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Idea 68 – Mighty Metals (post lockdown)

Updated: Oct 5

This blog is designed to offer creative ideas that you can take back and try at home or in the classroom. It was born out of the time I spent educating my own boys over lockdown and aims to make the teaching and learning of English as engaging as possible!

Mighty Metals

One of my favourite memories of lockdown was the daily blog I got to create with my three boys. Seeing them ignite with enthusiasm and a passion for writing was an absolute dream. I would be lying to say that I do not miss it.


Each day through lockdown, my boys challenged me with a new exciting stimulus to inspire our writing. You can look back at all 67 of the stimuli we explored in previous blog posts. The idea was not only to support them in developing their own creativity, but also to support teachers and parents to generate ideas for home learning. The response was amazing and we were overwhelmed by the generous comments and followers across the world.


One teacher who really engaged with the blog was Miss Twaite from William Cobbett Primary School in Surrey. I therefore felt honoured to help her with some new and creative ideas around her topic 'Mighty Metals', linked to her class story The Iron Man. Earlier today, Miss Twaite wrote to me to share all of her children's outcomes. I would like to thank her and the children for their amazing work - it is such a joy to read and an even bigger joy to share. I hope that this may be a great portal for us to continue to develop innovative ideas to fuel the information and help children fall in love with writing.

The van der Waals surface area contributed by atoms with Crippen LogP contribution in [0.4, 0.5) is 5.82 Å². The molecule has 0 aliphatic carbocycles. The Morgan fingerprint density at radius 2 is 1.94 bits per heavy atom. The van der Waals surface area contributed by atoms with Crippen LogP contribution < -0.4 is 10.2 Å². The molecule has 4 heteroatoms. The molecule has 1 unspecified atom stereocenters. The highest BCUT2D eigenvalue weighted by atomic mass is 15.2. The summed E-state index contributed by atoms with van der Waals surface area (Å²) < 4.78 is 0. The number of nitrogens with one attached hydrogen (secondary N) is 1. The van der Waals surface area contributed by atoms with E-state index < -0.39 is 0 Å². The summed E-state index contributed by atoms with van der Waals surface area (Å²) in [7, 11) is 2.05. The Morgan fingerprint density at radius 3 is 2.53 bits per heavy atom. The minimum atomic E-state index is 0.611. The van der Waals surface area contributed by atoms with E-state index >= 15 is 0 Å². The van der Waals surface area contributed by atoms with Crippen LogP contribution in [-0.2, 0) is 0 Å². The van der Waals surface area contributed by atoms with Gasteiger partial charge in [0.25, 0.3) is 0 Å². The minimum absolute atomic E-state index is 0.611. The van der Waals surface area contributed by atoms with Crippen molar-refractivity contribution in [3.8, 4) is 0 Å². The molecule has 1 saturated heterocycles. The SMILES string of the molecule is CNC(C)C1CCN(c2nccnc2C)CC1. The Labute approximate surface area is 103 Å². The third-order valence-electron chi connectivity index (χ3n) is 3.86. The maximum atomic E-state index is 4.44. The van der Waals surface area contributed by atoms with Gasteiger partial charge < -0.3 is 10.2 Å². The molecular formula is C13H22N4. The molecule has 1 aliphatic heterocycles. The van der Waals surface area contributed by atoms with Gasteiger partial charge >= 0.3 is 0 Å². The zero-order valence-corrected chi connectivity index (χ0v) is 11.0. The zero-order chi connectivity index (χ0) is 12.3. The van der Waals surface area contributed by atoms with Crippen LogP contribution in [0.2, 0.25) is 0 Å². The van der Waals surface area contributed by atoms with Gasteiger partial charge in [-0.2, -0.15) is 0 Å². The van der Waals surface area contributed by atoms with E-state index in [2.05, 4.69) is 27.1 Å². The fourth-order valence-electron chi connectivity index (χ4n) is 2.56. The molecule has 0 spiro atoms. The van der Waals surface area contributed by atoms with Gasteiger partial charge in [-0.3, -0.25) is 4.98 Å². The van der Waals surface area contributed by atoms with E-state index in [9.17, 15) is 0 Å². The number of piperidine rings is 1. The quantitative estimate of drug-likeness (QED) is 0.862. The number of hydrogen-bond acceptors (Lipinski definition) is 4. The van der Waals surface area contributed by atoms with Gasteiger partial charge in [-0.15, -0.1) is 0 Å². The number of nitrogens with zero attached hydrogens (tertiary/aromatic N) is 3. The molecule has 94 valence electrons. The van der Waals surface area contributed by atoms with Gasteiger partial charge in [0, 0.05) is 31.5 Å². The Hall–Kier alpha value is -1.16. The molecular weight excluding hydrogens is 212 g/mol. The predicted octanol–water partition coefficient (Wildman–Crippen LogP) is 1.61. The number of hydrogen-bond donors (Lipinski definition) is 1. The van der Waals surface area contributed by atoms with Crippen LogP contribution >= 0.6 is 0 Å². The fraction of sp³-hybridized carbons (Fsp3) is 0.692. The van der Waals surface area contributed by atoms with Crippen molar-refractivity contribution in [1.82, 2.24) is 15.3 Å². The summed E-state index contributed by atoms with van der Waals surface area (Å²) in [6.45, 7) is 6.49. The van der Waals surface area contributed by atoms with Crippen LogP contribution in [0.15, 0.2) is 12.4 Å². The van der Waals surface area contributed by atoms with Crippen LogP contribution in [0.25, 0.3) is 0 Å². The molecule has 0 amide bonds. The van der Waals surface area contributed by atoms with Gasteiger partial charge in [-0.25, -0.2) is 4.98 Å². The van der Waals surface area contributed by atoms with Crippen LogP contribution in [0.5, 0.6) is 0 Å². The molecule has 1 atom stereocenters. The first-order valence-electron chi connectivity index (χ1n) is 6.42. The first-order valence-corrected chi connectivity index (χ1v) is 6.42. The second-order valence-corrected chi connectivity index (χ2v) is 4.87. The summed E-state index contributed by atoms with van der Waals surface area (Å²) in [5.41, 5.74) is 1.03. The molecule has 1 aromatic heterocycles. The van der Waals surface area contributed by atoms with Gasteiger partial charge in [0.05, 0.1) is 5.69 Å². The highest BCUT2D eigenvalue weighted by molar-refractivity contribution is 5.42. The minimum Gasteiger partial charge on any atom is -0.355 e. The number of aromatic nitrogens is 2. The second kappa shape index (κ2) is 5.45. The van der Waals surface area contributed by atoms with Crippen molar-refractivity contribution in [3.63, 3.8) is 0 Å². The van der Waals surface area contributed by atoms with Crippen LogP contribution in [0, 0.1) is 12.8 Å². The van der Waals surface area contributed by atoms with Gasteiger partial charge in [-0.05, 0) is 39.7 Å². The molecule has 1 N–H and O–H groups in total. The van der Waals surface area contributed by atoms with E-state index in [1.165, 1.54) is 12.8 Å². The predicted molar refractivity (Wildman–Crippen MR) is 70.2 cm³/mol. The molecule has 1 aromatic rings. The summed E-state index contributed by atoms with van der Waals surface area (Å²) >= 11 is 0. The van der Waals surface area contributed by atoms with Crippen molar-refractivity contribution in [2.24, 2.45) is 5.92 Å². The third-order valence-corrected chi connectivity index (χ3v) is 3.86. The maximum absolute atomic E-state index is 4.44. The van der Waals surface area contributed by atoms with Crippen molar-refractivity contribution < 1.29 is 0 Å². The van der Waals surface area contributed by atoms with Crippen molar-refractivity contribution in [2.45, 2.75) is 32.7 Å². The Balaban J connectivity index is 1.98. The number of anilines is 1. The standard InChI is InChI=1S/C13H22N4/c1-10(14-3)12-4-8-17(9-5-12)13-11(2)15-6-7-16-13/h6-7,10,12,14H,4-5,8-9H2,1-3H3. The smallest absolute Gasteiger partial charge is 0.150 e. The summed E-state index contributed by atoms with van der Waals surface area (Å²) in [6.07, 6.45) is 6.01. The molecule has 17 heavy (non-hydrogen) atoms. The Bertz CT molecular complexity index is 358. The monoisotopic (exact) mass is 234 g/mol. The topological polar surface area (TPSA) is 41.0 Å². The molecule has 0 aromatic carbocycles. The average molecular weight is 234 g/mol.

English

  • Word waiter

  • Personification

  • Riddles

The brief was relatively straight forward - to create some innovative short-burst writing lessons that explore language and extend simple sentence construction for a Y3 class. Never has short-burst writing been such an essential tool to help build confidence in children. The very premise is that it allows us to contextualise grammar, punctuation and spelling in a short, purposeful piece of writing. I have always found that children love it and the outcomes are always fantastic. Where stamina may be lacking at the moment, this style of writing helps motivate and develop the core writing skills.


Lesson 1: Using a Word Waiter to bring inanimate objects to life (personification)

A Word Waiter is a co-constructed list, determined by category. The idea is to co-construct lists to help activate dormant vocabulary and bring it to the forefront of the children's mind. These lists can then be served up like a menu, offering choice and possibility. The joy is that this promotes creativity and imagination - it breaks cliché.